Scriptol, language for Web 2.0 scripts
The Scriptol language created in 2001 by Denis Sureau was defined according to seven rules: simplicity, security, conformance
to standards, objectivity, multiple orientations, portability, easy
The scriptol code is either interpreted or compiled in PHP or C++, a scriptol program may be built as a binary executable.
Control structures are different and more powerful than in classical languages, allowing pattern-matching and automata (DFA). Security is one main goal of the language and variables are typed.
It is an universal language for making dynamic web pages, scripting, prototyping or GUI based applications. It integrates XML either in the source or from a loaded file.
Several innovations in Scriptol have been adopted by other languages created since 2001.
You may use Scriptol:
- For web pages programming: Scriptol may be compiled into PHP, thus it is portable. The compiler detects errors before running the program.
- For script writing: This a clear and powerful language, very intuitive.
- For prototyping: test a scriptol program with the interpreter and produce a C++ source for inclusion into a large project.
- For faster programming and source protection: use the interpreter to debug the program, then distribute a binary executable.
- It may be used along with a RAD (Rapid Application Development) tool as C++ Builder or Visual Studio.
- It is a front-end to XML parsers.
Features of Scriptol
- Universal: suited for applications, scripts or web pages.
- Typed variables.
- Object oriented. Even primitives and constants have methods.
- XML oriented: Xml is a data structure of the language.
- Control structures are safe while .. let, for .. in, etc...
- Pattern-matching and automata easy with the do..case structure.
- Rules are easily implemented thanks to the composite if structure.
- Multiple assignments. A function can return several values.
- Indexed or associative arrays.
- Can use APIs of Php, Java or C++.
Statements are terminated by end of line.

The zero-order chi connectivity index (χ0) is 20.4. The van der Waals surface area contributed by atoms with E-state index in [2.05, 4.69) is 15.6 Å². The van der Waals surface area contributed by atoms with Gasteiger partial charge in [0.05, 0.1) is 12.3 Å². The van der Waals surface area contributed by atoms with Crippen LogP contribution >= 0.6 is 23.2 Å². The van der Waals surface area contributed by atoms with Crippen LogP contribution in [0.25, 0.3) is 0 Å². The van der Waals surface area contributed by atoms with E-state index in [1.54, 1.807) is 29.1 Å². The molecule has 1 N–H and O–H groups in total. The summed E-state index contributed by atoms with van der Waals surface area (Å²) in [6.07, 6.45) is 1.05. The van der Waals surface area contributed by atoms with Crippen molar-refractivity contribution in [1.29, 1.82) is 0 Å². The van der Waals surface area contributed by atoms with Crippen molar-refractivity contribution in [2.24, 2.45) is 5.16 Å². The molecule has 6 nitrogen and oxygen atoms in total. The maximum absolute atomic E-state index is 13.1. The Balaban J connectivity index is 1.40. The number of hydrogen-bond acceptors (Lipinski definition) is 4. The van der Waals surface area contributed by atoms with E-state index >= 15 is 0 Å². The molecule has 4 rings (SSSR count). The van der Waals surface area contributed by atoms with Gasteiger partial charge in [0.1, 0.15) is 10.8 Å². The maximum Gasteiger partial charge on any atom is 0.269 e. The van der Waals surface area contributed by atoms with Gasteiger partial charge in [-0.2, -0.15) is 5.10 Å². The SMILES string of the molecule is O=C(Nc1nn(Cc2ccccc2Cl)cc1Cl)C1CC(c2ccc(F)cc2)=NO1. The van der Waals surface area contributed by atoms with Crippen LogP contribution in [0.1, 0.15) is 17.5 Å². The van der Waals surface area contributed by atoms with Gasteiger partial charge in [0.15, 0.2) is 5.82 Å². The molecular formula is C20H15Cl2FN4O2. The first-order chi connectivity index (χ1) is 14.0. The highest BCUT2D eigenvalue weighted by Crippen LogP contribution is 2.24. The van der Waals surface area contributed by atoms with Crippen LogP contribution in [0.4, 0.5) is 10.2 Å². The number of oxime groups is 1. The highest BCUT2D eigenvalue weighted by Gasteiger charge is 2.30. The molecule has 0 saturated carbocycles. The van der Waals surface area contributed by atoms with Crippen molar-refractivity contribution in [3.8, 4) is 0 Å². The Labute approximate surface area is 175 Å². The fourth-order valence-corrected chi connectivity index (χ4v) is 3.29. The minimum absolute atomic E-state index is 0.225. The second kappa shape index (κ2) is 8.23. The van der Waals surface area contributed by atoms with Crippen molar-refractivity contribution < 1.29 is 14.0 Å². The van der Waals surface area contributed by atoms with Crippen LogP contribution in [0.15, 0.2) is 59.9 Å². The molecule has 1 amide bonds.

Xml-like terminators: /if, /while, etc...
Each operator has only one usage, not several acccording the context as in C.
Scalar types are those of the real life: text, number, real, etc...
Compound assignments have the form:
x + 1 // means for: x = x + 1
Scalars, xml, class.
- if ... else, composite if
- for ... in ... step
- while ... let
- do case ... while, do case ... until
- scan ... by
- break, continue, return
You can mix different types of comparisons and compare different types of data from one test to another.
if a = 10: print "equal" < 10: print "less" else print "more" /if
The while structure has several form and the let terminator protects againt infinite loops.
while x < 10 print x /while // infinite loop
while x < 10 print x let x + 1
The header is similar to that of C but several types may be returned together. The terminator is the return statement, the keyword only if the function returns nothing.
int, text funcname(... arguments...) ...statements... return a, b
Simple print command:
The print command sends a newline. The echo command does not.
print "Hello world!"
Two lists are added and the contents of a sub-array parsed. Scan can parse multiple arrays at once.
listdemo = (1,2,3) + (4,5) subdemo = listdemo[1..3] scan subdemo print subdemo /scan >>> should print: 2 3 4
Embedding code into HTML page:
The scriptol code is converted to PHP by the solp compiler.
<?sol print "code embedded inside html"; ?>